Long Weekend (1978)

Yeah, that’s right, I followed Dead Weekend with another weekend movie, Long Weekend, and I did it in the middle of the week. I’m edgy, woo. I’ll see myself out.

Long Weekend is a 1978 Australian horror film about a couple in a failing marriage on a camping trip to the beach, where they pollute, argue, and are harassed by a dugong that may very well be a zombie. That’s a type of sea cow, for those of us who aren’t familiar with Australian wildlife. For those of you who don’t know what a sea cow is, that contains manatees. If you’re still lost, maybe go read a book about animals or something. Anyway, yeah, killer dugong, freaky birds, a giant spiderweb at one point, ants, mosquitoes, and pretty much nature in general decides that this particular couple sucks, and you know what, let’s just end them because they’re dicks.

Can’t say I disagree completely with nature here.

There’s a lot to unpack in this movie. Our central couple, Peter and Marcia, are having a terrible time with each other for reasons that they don’t really want to talk about but eventually come flying out as they scream and argue at the drop of a hat. It doesn’t matter that they seemed like a couple that could potentially go on the mend a second ago, they’re actually quite eager to rip each other’s heads off. Why? Well, turns out Marcia’s been having an affair and had an abortion, and the physical and mental fallout of the decision haunts her. If you’ve ever wondered if you should go on a camping trip as a means to try to save your failing marriage, the answer should be a blatantly obvious “NO,” but these two don’t seem to be the wisest of folks.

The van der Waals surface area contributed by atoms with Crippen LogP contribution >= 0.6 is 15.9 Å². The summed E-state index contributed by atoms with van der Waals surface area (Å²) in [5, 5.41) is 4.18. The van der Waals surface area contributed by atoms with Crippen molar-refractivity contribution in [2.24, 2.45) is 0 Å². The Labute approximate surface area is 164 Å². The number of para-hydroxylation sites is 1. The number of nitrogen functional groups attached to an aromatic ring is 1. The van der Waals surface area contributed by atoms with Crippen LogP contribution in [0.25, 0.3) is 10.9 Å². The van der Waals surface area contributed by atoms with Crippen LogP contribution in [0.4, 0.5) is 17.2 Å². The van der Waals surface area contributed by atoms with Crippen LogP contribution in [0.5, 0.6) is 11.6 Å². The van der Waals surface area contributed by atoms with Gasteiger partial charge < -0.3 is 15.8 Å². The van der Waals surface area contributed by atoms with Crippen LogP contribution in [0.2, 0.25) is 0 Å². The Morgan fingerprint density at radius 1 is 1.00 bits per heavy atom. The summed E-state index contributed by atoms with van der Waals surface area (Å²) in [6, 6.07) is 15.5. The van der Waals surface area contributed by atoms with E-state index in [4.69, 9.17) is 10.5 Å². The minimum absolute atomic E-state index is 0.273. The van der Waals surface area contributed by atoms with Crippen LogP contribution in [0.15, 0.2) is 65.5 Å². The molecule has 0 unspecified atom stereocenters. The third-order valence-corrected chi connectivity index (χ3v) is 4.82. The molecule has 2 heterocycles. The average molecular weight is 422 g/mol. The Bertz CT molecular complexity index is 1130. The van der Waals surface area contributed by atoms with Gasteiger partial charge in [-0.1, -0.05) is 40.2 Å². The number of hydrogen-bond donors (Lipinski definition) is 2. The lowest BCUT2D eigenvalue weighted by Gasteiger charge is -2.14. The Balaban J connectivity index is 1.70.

Things don’t go so well as far as their relationship with nature is concerned either. It starts with an argument over the dog, then Peter runs over a kangaroo in the middle of the night. They get lost, they argue. Marcia wakes up and discovers Peter’s set up camp and hidden her clothes. From there, it’s killing bugs with pesticide, Peter drinking and shooting wildly at whatever is around (because as any self-respecting city slicker getting back to nature knows, booze and rifles definitely mix), Marcia taking an egg that she finds, the two killing that dugong, and every time they seem to have a happy moment, they quickly find a way to ruin it for each other. They even run over a crab on the beach. They’re not happy people.

A recurring element of the film is their lack of a sex life too. Marcia refuses to be intimate with Peter but masturbates while by herself. Peter makes demands of Marcia and then screams at her when she’s not in the mood. Subtle references to sexuality abound, from the penetration of a tree with a harpoon gun to Marcia kneeing Peter to Peter getting high while looking at an old Playboy. Ok, maybe that one’s not so subtle, but you get my drift. He’s sexually frustrated and trying to reclaim a lost masculinity by trying to sexually claim her, she’s disgusted and frustrated by him and his behavior and feeling guilt and loathing over her decision. The two care for each other; that’s obvious by how they both come running when they think the other is in trouble. But I don’t think they’re gonna manage to work this out.

When nature finally gets fully fed up, it is not kind. There is some fun use of imagery to invoke the frightening power that the world can bring to bear, whether it’s long shadows underwater or hanging over us, people wandering in circles, sudden and frightening turns from animals, the rotting of trees, or even swiftly molding chicken meat. Hell, this movie has a scene where a fire suddenly crackles, and you know even fire hates these folks. In one scene, Marcia crashes the jeep into a web, and a very large spider silhouette sends her screaming. You know what? I’m right there with her. Fuck that.

Australia, you’ve got some terrifying wildlife. Remind me never to go outside if I ever visit. You don’t even need rednecks to make Deliverance seem like a walk in the park.

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